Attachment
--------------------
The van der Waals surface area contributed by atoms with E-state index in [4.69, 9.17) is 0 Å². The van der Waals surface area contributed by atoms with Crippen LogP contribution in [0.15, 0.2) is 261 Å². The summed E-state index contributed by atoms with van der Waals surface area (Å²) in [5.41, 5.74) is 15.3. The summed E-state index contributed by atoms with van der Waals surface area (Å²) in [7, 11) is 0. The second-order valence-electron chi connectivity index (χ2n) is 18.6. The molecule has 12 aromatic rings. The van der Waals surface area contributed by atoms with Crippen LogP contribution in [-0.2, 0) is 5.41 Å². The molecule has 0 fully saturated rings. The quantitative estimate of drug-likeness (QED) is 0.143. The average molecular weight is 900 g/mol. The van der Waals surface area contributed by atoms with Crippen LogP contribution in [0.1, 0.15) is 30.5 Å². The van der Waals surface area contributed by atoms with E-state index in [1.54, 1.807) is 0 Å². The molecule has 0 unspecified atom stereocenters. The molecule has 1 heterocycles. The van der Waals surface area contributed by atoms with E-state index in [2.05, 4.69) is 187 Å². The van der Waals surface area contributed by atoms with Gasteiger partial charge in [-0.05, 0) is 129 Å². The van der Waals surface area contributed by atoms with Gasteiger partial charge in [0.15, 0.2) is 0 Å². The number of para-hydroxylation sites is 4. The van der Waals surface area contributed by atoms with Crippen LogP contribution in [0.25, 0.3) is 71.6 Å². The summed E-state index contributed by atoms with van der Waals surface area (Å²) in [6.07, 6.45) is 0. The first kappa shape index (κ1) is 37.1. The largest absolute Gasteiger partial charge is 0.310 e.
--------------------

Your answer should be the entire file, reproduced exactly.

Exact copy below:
The van der Waals surface area contributed by atoms with E-state index in [4.69, 9.17) is 0 Å². The van der Waals surface area contributed by atoms with Crippen LogP contribution in [0.15, 0.2) is 261 Å². The summed E-state index contributed by atoms with van der Waals surface area (Å²) in [5.41, 5.74) is 15.3. The summed E-state index contributed by atoms with van der Waals surface area (Å²) in [7, 11) is 0. The second-order valence-electron chi connectivity index (χ2n) is 18.6. The molecule has 12 aromatic rings. The van der Waals surface area contributed by atoms with Crippen LogP contribution in [-0.2, 0) is 5.41 Å². The molecule has 0 fully saturated rings. The quantitative estimate of drug-likeness (QED) is 0.143. The average molecular weight is 900 g/mol. The van der Waals surface area contributed by atoms with Crippen LogP contribution in [0.1, 0.15) is 30.5 Å². The van der Waals surface area contributed by atoms with E-state index in [1.54, 1.807) is 0 Å². The molecule has 0 unspecified atom stereocenters. The molecule has 1 heterocycles. The van der Waals surface area contributed by atoms with E-state index in [2.05, 4.69) is 187 Å². The van der Waals surface area contributed by atoms with Gasteiger partial charge in [-0.05, 0) is 129 Å². The van der Waals surface area contributed by atoms with Gasteiger partial charge in [0.15, 0.2) is 0 Å². The number of para-hydroxylation sites is 4. The van der Waals surface area contributed by atoms with Crippen LogP contribution in [0.25, 0.3) is 71.6 Å². The summed E-state index contributed by atoms with van der Waals surface area (Å²) in [6.07, 6.45) is 0. The first kappa shape index (κ1) is 37.1. The largest absolute Gasteiger partial charge is 0.310 e.